by his expression and actions. We cannot, at that age, establish a
system of responses, nor expect him to imitate the sounds he hears.
Sounds should be used for testing that disturb only the air, and are
not sufficiently low and powerful to set in vibration the floor, chair,
or any other object with which he may be in contact. Deaf children
rapidly become abnormally sensitive to vibrations, which are to them
what noises are to us. A rather smooth, not too shrill, whistle is one
excellent sound to use. Not a fluttering whistle like the postman's, nor
a heavy tone like an organ pipe or bass horn. Clapping the hands is a
good initial test of a crude nature; then a moderate whistle, varying
the pitch, for sometimes high sounds are perceived, but not low ones, or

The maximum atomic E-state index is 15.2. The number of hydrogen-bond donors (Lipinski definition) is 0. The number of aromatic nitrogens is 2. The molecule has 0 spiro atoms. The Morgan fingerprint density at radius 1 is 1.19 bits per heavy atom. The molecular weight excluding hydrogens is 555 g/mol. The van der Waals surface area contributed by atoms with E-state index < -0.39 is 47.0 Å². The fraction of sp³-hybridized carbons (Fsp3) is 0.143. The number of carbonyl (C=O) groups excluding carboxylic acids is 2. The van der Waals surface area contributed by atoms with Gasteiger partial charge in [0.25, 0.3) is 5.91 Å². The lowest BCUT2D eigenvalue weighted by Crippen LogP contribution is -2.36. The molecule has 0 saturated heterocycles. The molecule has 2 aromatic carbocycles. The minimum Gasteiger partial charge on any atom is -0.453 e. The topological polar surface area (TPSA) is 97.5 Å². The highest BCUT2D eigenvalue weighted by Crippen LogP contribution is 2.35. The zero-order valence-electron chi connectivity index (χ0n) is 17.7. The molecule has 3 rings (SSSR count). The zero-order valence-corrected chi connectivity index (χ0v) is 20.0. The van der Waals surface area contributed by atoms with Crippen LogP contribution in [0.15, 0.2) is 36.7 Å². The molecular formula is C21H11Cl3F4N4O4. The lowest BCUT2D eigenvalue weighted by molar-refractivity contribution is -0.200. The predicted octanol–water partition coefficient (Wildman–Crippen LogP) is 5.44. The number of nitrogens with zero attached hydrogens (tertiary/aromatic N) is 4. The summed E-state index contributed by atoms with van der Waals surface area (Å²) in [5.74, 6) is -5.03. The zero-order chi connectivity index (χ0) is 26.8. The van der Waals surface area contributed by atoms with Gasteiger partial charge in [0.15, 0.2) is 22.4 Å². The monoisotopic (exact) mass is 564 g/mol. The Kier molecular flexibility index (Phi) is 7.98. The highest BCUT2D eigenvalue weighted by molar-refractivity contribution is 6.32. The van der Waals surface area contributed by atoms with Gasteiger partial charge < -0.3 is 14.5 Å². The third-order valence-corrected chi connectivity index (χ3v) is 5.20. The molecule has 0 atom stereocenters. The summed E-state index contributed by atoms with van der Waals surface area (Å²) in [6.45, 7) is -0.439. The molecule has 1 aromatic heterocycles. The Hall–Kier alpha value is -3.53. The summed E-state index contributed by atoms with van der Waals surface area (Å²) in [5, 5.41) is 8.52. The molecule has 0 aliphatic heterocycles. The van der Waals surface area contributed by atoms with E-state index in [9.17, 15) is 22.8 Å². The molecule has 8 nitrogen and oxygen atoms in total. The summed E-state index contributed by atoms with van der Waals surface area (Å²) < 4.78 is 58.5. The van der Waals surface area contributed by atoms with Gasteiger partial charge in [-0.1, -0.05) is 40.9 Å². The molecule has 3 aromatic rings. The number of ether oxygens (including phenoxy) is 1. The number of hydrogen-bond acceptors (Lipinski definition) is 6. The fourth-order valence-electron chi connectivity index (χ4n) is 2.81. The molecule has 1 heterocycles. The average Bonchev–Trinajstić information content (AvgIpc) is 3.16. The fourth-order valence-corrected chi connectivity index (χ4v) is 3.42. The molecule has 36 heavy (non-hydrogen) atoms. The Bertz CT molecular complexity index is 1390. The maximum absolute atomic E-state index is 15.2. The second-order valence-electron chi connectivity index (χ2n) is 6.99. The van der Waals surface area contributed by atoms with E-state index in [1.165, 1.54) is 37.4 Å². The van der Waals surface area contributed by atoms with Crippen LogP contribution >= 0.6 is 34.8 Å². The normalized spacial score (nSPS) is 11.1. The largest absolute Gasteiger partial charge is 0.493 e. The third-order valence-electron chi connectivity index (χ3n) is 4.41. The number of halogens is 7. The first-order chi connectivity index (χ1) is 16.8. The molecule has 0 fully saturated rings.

vice versa. Then a bell, such as a small table bell, the telephone,
electric door bell, etc. Lastly, the human voice in various pitches,
volumes, distances, and vowels. Little by little it can be determined
whether the child hears all the sounds, and if not, then which, if any,
he perceives. A totally deaf child may often deceive the investigator by
turning his head at the critical moment, apparently in response to the
sound that was made, while, on the other hand, a child very slightly
deaf, or not deaf at all, may completely ignore the sounds made for the
purpose of attracting his attention. Therefore, it takes time and
repeated tests under varying environments to gradually eliminate
possible errors and coincidences.

It must be remembered that the intensity with which a sound affects the
ear varies inversely as the square of the distance from the ear to the
source of the sound. That is to say, if exactly the same sound is
repeated at half the distance, the intensity with which it reaches the
ear is four times as great as before, and if the distance is quartered,
the intensity is sixteen times as great. In other words, if "ah" is
spoken with a certain loudness eight inches from the child's ear, and
then again with exactly the same pitch and volume only two inches from